“Your letter states ‘These (warheads) have unfortunately been marketed by the US as thermobaric.’ I would suggest that the manufacturers of these weapons are rather more conversant with what they are making than the MoD. They made and tested prototypes under the label ‘thermobaric’. They manufactured them under the label ‘thermobaric’. They marketed them under the label ‘thermobaric’, and after all that, our Armed Forces requested them and the MoD procured them under the label ‘thermobaric’.
“Human rights groups criticise this weapon, not because it is or isn’t ‘thermobaric’, but because of its effects. No matter what name you give it, the way it works remains the same. The warhead is packed with fluorinated aluminium powder surrounding a small charge. When it hits the target, the charge disperses the aluminium powder throughout the target building. The powder, reacting to the oxygen in the air, ignites, creating a vacuum followed by an intense pressure wave. Rather than blowing up the building or creating a firestorm, the vacuum collapses the lungs and the pressure wave (as surgeons in Gaza can testify) shreds all the internal organs of everyone in the building. It also, as one can see in photos of bodies where this type of weapon has been used, pulverises the bones so completely that the limbs can be folded in any direction, like a rag doll.
“If you were an Afghan living in a small house with your family, and your town was being attacked by shell or missile, you would run to the nearest strong building (or cave) for shelter. But it is precisely such buildings this weapon is designed to attack. The stronger the outside walls, the more effectve the weapon. The vacuum and pressure blast moves through every room. It can, as its designers say ‘go round corners’. And up or down stairs and into the cellars, which is where most civilians would shelter from an air attack. There is no way this weapon can be used without the possibility that innocent civilians will be killed. In an attack on a closed building or cave, there is also no way of knowing how many non-combatants are inside. One may be using a laser-guided missile, and targeting that missile on one specific room in the building. But the weapon is designed to kill everyone in every room in the building. Under International Law, that makes the use of this weapon controversial to say the least, regardless of the definition or name the MoD has chosen to use. If it is legally controversial as a ‘thermobaric’ warhead, it is equally so as an ‘enhanced blast’ weapon.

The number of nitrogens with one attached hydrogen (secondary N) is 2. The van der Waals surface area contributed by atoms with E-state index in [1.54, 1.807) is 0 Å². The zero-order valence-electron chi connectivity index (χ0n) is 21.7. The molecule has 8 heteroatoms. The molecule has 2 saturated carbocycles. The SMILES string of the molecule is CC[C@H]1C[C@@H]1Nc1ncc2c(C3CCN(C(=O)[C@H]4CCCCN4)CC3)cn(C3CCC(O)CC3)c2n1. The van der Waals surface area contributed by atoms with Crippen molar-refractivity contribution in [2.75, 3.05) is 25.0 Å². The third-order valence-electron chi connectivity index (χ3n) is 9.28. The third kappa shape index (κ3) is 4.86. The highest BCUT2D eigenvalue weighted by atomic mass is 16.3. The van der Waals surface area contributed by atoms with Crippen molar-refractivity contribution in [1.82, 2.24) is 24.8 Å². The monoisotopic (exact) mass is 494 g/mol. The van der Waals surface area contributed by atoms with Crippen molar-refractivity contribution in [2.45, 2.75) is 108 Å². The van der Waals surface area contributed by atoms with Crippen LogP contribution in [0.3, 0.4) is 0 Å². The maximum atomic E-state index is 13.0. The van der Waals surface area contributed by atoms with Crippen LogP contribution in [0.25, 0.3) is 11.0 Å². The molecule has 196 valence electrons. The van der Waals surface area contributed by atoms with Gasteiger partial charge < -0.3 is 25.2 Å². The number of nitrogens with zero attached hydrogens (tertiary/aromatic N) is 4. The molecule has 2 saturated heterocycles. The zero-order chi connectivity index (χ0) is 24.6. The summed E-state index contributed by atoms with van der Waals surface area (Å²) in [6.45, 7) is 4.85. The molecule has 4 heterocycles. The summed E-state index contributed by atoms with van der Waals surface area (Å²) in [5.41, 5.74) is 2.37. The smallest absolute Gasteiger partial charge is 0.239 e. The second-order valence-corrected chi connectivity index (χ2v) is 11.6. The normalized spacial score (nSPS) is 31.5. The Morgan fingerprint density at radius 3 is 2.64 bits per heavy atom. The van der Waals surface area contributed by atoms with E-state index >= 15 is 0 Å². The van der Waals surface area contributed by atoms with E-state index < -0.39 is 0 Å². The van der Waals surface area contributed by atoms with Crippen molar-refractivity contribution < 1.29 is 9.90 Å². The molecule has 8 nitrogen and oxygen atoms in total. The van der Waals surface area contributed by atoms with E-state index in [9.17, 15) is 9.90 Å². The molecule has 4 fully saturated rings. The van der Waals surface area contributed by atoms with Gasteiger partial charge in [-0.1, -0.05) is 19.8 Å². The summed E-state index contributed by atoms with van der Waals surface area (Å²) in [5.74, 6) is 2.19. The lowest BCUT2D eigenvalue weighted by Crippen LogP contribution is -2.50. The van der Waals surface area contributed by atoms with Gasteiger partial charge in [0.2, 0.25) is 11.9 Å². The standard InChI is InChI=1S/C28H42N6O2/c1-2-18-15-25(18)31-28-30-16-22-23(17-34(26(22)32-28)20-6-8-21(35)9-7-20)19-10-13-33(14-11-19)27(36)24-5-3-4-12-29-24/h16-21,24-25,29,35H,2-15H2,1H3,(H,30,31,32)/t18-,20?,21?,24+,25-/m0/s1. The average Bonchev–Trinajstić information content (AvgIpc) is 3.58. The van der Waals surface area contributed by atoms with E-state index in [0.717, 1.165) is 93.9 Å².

“Having said all that, I will now put my question to you again:
“How can the MoD justify the decision that simply changing a name or ‘definition’ of a weapon can turn its use from being certainly controversial and possibly illegal under International Law into being acceptable and legal?
“And as a post script:
“On Friday 9 October, while attending a meeting at the University of London, I met Rear Admiral Chris Parry (Retd), who was the Director General of the Development, Concepts and Doctrine Centre, when the AGM-114N was being considered and undergoing its name change. In response to my mentioning the thermobaric warhead he became quite defensive, not to say hysterical. He insisted that the UK has absolutely no thermobaric weapons and when I said I was speaking specifically of the thermobaric warhead, made by Lockheed Martin for use with the missiles fired by Apache helicopters he said I was being ridiculous because…
“Because the nature of the weapon meant that having any such weapon in any aircraft would blow the aircraft up.” How did he think we and the US got these weapons to Iraq and Afghanistan – a postman with a pushbike? If this is the standard of intelligence in the MoD, I despair.”
I never got an answer to my question, and now it appears the UK is still using these horrific weapons, this time in Syria, but without the fig leaf title of ‘enhanced blast’
Lesley Docksey © 16/05/18